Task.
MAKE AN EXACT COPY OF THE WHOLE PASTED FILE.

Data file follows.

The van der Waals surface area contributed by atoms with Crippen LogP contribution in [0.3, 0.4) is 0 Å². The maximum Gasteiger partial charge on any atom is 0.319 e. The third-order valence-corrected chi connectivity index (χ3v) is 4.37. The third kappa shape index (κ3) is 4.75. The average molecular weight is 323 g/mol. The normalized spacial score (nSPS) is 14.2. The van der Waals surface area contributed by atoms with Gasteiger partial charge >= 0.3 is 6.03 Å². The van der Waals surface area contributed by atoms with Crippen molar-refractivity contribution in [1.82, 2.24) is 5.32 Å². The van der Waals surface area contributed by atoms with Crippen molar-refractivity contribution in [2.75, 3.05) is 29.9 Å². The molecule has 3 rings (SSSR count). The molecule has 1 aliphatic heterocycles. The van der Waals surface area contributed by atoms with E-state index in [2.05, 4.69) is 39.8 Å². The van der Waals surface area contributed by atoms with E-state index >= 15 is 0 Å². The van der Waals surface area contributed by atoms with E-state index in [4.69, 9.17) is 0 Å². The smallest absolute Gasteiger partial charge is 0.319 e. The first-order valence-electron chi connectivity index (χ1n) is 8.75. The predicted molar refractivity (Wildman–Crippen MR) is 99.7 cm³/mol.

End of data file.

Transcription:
The van der Waals surface area contributed by atoms with Crippen LogP contribution in [0.3, 0.4) is 0 Å². The maximum Gasteiger partial charge on any atom is 0.319 e. The third-order valence-corrected chi connectivity index (χ3v) is 4.37. The third kappa shape index (κ3) is 4.75. The average molecular weight is 323 g/mol. The normalized spacial score (nSPS) is 14.2. The van der Waals surface area contributed by atoms with Gasteiger partial charge >= 0.3 is 6.03 Å². The van der Waals surface area contributed by atoms with Crippen molar-refractivity contribution in [1.82, 2.24) is 5.32 Å². The van der Waals surface area contributed by atoms with Crippen molar-refractivity contribution in [2.75, 3.05) is 29.9 Å². The molecule has 3 rings (SSSR count). The molecule has 1 aliphatic heterocycles. The van der Waals surface area contributed by atoms with E-state index in [2.05, 4.69) is 39.8 Å². The van der Waals surface area contributed by atoms with E-state index >= 15 is 0 Å². The van der Waals surface area contributed by atoms with E-state index in [4.69, 9.17) is 0 Å². The smallest absolute Gasteiger partial charge is 0.319 e. The first-order valence-electron chi connectivity index (χ1n) is 8.75. The predicted molar refractivity (Wildman–Crippen MR) is 99.7 cm³/mol.